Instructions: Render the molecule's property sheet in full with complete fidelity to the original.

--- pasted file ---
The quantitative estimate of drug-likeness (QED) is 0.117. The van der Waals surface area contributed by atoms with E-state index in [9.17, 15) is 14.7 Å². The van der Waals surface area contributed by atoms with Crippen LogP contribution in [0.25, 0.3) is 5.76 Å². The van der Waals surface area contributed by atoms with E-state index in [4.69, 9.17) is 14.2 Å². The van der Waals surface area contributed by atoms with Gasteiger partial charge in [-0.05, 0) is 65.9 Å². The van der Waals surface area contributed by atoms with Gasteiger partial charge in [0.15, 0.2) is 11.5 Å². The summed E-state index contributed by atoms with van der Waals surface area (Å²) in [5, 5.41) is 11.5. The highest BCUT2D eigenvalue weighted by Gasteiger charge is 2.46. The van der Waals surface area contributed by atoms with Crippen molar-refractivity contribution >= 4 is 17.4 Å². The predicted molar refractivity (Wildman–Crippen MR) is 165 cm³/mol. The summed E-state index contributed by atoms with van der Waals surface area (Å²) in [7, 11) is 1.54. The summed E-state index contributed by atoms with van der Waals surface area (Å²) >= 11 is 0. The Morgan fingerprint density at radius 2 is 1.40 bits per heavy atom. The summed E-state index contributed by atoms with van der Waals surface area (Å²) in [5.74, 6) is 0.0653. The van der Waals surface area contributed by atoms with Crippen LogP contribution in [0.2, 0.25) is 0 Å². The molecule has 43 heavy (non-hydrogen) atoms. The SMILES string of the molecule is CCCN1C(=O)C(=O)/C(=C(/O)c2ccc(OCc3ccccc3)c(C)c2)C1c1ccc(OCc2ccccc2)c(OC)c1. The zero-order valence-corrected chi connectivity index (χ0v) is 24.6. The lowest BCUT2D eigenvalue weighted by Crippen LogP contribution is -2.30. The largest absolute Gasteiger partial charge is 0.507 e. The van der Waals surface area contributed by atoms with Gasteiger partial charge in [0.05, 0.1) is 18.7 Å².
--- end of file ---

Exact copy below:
The quantitative estimate of drug-likeness (QED) is 0.117. The van der Waals surface area contributed by atoms with E-state index in [9.17, 15) is 14.7 Å². The van der Waals surface area contributed by atoms with Crippen LogP contribution in [0.25, 0.3) is 5.76 Å². The van der Waals surface area contributed by atoms with E-state index in [4.69, 9.17) is 14.2 Å². The van der Waals surface area contributed by atoms with Gasteiger partial charge in [-0.05, 0) is 65.9 Å². The van der Waals surface area contributed by atoms with Gasteiger partial charge in [0.15, 0.2) is 11.5 Å². The summed E-state index contributed by atoms with van der Waals surface area (Å²) in [5, 5.41) is 11.5. The highest BCUT2D eigenvalue weighted by Gasteiger charge is 2.46. The van der Waals surface area contributed by atoms with Crippen molar-refractivity contribution >= 4 is 17.4 Å². The predicted molar refractivity (Wildman–Crippen MR) is 165 cm³/mol. The summed E-state index contributed by atoms with van der Waals surface area (Å²) in [7, 11) is 1.54. The summed E-state index contributed by atoms with van der Waals surface area (Å²) >= 11 is 0. The Morgan fingerprint density at radius 2 is 1.40 bits per heavy atom. The summed E-state index contributed by atoms with van der Waals surface area (Å²) in [5.74, 6) is 0.0653. The van der Waals surface area contributed by atoms with Crippen LogP contribution in [0.2, 0.25) is 0 Å². The molecule has 43 heavy (non-hydrogen) atoms. The SMILES string of the molecule is CCCN1C(=O)C(=O)/C(=C(/O)c2ccc(OCc3ccccc3)c(C)c2)C1c1ccc(OCc2ccccc2)c(OC)c1. The zero-order valence-corrected chi connectivity index (χ0v) is 24.6. The lowest BCUT2D eigenvalue weighted by Crippen LogP contribution is -2.30. The largest absolute Gasteiger partial charge is 0.507 e. The van der Waals surface area contributed by atoms with Gasteiger partial charge in [0.05, 0.1) is 18.7 Å².